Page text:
I haven’t done any true A:B:C tests with them, but the Vado will indeed motor along quickly. That 4x You power is very evident. I believe you are correct in thinking of the SL as a fitness e-bike.

In a similar light, the Vado is more of a workhorse form of transportation for most people. It just has a lot of oomph when you want it.

The Creo is just another beast though. It invites you to go fast, almost always. I don’t care if it’s “only” 2x You. The design of it, the light weight, the essence that it is a Roubaix with a motor, you can put out serious speed on it.

I suppose if one put Specialized CL50 carbon wheels on a Vado (if they fit!) with 700x28 tires, and drop bars (what the heck!) it could rip along at the 28mph cut out speed fairly effortlessly!
 

specialized_dc

New Member
Region
Europe
I haven’t done any true A:B:C tests with them, but the Vado will indeed motor along quickly. That 4x You power is very evident. I believe you are correct in thinking of the SL as a fitness e-bike.

In a similar light, the Vado is more of a workhorse form of transportation for most people. It just has a lot of oomph when you want it.

The Creo is just another beast though. It invites you to go fast, almost always. I don’t care if it’s “only” 2x You. The design of it, the light weight, the essence that it is a Roubaix with a motor, you can put out serious speed on it.

I suppose if one put Specialized CL50 carbon wheels on a Vado (if they fit!) with 700x28 tires, and drop bars (what the heck!) it could rip along at the 28mph cut out speed fairly effortlessly!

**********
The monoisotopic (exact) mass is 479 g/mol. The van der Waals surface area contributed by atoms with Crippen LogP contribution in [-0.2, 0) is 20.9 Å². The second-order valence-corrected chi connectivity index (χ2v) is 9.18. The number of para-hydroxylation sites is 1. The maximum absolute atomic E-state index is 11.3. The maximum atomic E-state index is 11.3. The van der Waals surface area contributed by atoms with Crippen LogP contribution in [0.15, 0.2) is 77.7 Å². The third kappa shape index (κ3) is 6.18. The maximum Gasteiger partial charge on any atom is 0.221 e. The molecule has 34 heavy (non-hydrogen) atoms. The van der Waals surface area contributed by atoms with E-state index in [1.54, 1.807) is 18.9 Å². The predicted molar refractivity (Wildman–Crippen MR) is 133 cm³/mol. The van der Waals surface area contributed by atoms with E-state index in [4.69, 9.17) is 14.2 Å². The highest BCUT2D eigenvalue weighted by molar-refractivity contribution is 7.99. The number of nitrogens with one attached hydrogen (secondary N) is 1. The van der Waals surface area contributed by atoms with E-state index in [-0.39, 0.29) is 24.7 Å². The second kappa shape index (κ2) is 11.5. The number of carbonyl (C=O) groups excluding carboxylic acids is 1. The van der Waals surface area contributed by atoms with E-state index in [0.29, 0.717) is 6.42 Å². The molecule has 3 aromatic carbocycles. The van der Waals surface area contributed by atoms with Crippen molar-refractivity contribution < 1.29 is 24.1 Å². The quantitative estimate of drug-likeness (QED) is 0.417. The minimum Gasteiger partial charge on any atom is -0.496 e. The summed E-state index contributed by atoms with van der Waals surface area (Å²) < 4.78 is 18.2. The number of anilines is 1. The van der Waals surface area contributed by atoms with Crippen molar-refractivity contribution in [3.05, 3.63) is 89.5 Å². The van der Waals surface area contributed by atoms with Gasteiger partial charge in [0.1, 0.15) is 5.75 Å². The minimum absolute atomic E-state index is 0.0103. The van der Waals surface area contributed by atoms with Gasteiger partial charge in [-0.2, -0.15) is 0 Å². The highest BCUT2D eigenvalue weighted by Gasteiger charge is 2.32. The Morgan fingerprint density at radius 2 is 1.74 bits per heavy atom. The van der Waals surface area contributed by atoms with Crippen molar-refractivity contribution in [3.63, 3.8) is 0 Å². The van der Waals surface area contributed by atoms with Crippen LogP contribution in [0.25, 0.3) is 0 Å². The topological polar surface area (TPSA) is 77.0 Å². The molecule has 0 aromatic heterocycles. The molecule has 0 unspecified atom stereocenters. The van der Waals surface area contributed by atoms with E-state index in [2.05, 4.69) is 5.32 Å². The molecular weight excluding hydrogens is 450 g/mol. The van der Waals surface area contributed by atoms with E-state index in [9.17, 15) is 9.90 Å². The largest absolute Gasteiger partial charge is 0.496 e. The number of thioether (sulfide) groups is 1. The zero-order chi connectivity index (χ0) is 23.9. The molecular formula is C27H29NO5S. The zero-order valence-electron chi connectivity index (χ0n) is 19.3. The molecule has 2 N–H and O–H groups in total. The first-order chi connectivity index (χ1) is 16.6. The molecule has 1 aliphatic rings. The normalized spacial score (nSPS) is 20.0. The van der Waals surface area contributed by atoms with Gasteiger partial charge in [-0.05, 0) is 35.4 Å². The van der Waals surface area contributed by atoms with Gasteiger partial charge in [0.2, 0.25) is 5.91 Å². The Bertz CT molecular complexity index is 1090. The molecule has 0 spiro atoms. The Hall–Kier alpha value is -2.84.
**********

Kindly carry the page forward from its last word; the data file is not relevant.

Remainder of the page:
I mean the Creo SL is 3kg lighter than the Vado SL. You'd expect that 2x motor to be a bit more efficient with the less weight. That said, I'm extremely happy with the Vado 4.0 SL EQ performance. I've had it now a month or two for my daily commute and just going on some bike rides at the weekend to explore our neighbourhood. I'm loving it.

Would I get a Creo SL if I could afford it? Damn right I would. Look at the paint job!

Quick note about the standard Vado. That 4x motor is a beast. I don't really have anything to compare it to other than the SL at the shop, and it has no problem shifting the extra weight. If I had a really long commute (20km+) I'd have opted for that for sure. Unfortunately we also have no secure means of storage so 26kg bike on the wall doesn't go down well with the mrs ;-)